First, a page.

COLLEGE PARK (4/8/19) — Kathy Best, who led The Seattle Times to two Pulitzer Prizes after successful stops in Baltimore, Washington, D.C., and St. Louis, will be the first director of the Howard Center for Investigative Journalism at the University of Maryland Philip Merrill College of Journalism.
Best, currently editor of The Missoulian in Missoula, Montana, will join Merrill College this spring. Once here, she’ll formally launch the Howard Center, a new multidisciplinary program funded by the Scripps Howard Foundation in honor of Roy W. Howard that seeks to tell stories of national and international importance while training the next generation of watchdog reporters.
“Kathy Best is a dynamic newsroom leader with a long track record of getting the most out of the journalists she works with,” Merrill College Dean Lucy A. Dalglish said. “She digs into stories that matter to the community and is eager to use what she’s learned to launch the Howard Center and make it a worldwide leader in investigative reporting.”
Liz Carter, CEO and president of the Scripps Howard Foundation, said the foundation was “thrilled to have a journalist of Kathy’s caliber, vision and experience leading the Howard Center for Investigative Journalism at the University of Maryland.”
Best started her career as a reporter, covering Washington for the St. Louis Post-Dispatch after covering the Illinois legislature and state politics in Springfield and Chicago.
She became an editor at The Seattle Post-Intelligencer in 1996, rising to assistant managing editor before returning to St. Louis as the Post Dispatch’s assistant managing editor in 2001.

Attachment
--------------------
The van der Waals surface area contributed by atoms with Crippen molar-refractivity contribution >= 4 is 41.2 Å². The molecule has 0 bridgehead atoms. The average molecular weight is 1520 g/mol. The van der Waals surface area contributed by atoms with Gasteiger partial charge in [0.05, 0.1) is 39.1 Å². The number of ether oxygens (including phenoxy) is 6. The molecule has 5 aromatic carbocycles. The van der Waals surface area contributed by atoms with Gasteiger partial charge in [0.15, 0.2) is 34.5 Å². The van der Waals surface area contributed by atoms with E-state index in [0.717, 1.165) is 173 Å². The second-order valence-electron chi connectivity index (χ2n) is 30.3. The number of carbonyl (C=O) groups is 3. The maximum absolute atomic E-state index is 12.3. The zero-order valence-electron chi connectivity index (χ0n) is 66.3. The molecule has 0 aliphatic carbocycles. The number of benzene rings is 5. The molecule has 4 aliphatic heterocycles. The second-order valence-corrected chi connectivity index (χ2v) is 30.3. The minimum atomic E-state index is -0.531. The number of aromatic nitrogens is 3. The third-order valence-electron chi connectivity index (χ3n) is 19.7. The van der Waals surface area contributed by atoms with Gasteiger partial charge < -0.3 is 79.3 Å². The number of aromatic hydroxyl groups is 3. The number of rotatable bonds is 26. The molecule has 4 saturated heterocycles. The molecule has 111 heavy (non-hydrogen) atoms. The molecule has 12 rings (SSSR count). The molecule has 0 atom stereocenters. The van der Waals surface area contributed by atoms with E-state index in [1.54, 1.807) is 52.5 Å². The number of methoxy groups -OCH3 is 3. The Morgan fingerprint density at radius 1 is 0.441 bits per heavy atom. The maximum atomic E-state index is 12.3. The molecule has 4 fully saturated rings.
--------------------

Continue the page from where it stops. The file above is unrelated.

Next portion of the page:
In 2005, Best became assistant managing editor of The Baltimore Sun, overseeing the Sunday newspaper and national news and leading an investigation into a failed National Security Agency anti-terrorism program.
Best returned to Seattle — this time at The Seattle Times — in 2007, beginning a decade-long rise that culminated in leading the newsroom to staff Pulitzer Prizes in 2012 and 2015 as managing editor and then as editor and vice president of the newspaper.
In both cases — covering the manhunt for a gunman who shot four police officers and a deadly mudslide — Best pushed her staff to investigate amid these breaking news situations, helping readers understand not just what happened, but why.
She moved to Missoula with her late husband, two-time Pulitzer winner Andrew Schneider, in 2016. At The Missoulian, Best took charge of a young newsroom, helping reporters develop enterprise ideas and learn digital skills while pursuing partnerships with other newsrooms, the University of Montana and the Solutions Journalism Network.
Best, who holds a master’s degree from the University of Illinois at Springfield, said she’ll use her four decades of experience “to help train the next generation of investigative journalists at a critical moment for our profession and for our democracy. Jobs don’t get any better or more important than that.”
She looks forward to working with Merrill College faculty and Capital News Service, the college’s nonprofit student-staffed news organization, as well as other partners to publish impactful investigations across the country.
“When people are talking about the future of journalism, I want them to point to the University of Maryland as a shining example of how it can be done right and why it matters,” Best said.